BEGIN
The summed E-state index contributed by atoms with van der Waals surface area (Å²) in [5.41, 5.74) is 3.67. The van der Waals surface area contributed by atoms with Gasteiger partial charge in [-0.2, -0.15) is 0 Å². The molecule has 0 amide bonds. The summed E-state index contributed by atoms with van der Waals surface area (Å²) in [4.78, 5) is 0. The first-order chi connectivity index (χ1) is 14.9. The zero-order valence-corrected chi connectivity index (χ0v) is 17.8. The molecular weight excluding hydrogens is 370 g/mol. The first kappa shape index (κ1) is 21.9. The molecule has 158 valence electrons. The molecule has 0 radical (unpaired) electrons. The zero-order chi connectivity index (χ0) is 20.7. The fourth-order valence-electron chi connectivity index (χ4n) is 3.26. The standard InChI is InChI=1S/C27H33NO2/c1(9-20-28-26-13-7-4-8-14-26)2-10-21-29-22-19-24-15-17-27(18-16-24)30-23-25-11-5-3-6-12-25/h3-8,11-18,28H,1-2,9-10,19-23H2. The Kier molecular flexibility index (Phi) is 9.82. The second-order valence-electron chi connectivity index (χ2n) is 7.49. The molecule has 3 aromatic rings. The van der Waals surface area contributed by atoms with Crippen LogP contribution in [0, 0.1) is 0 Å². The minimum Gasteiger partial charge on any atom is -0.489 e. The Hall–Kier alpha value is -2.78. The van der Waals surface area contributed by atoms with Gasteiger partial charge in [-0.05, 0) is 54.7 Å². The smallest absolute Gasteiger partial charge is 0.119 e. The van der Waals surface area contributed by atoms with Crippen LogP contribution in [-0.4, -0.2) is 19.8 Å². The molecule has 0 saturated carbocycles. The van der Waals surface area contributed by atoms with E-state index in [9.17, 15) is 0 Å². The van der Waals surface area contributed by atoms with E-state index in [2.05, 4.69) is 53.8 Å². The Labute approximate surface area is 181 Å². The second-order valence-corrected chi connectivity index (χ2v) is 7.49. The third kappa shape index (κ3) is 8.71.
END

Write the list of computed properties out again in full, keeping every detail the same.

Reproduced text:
The summed E-state index contributed by atoms with van der Waals surface area (Å²) in [5.41, 5.74) is 3.67. The van der Waals surface area contributed by atoms with Gasteiger partial charge in [-0.2, -0.15) is 0 Å². The molecule has 0 amide bonds. The summed E-state index contributed by atoms with van der Waals surface area (Å²) in [4.78, 5) is 0. The first-order chi connectivity index (χ1) is 14.9. The zero-order valence-corrected chi connectivity index (χ0v) is 17.8. The molecular weight excluding hydrogens is 370 g/mol. The first kappa shape index (κ1) is 21.9. The molecule has 158 valence electrons. The molecule has 0 radical (unpaired) electrons. The zero-order chi connectivity index (χ0) is 20.7. The fourth-order valence-electron chi connectivity index (χ4n) is 3.26. The standard InChI is InChI=1S/C27H33NO2/c1(9-20-28-26-13-7-4-8-14-26)2-10-21-29-22-19-24-15-17-27(18-16-24)30-23-25-11-5-3-6-12-25/h3-8,11-18,28H,1-2,9-10,19-23H2. The Kier molecular flexibility index (Phi) is 9.82. The second-order valence-electron chi connectivity index (χ2n) is 7.49. The molecule has 3 aromatic rings. The van der Waals surface area contributed by atoms with Crippen LogP contribution in [0, 0.1) is 0 Å². The minimum Gasteiger partial charge on any atom is -0.489 e. The Hall–Kier alpha value is -2.78. The van der Waals surface area contributed by atoms with Gasteiger partial charge in [-0.05, 0) is 54.7 Å². The smallest absolute Gasteiger partial charge is 0.119 e. The van der Waals surface area contributed by atoms with Crippen LogP contribution in [-0.4, -0.2) is 19.8 Å². The molecule has 0 saturated carbocycles. The van der Waals surface area contributed by atoms with E-state index in [9.17, 15) is 0 Å². The van der Waals surface area contributed by atoms with E-state index in [2.05, 4.69) is 53.8 Å². The Labute approximate surface area is 181 Å². The second-order valence-corrected chi connectivity index (χ2v) is 7.49. The third kappa shape index (κ3) is 8.71.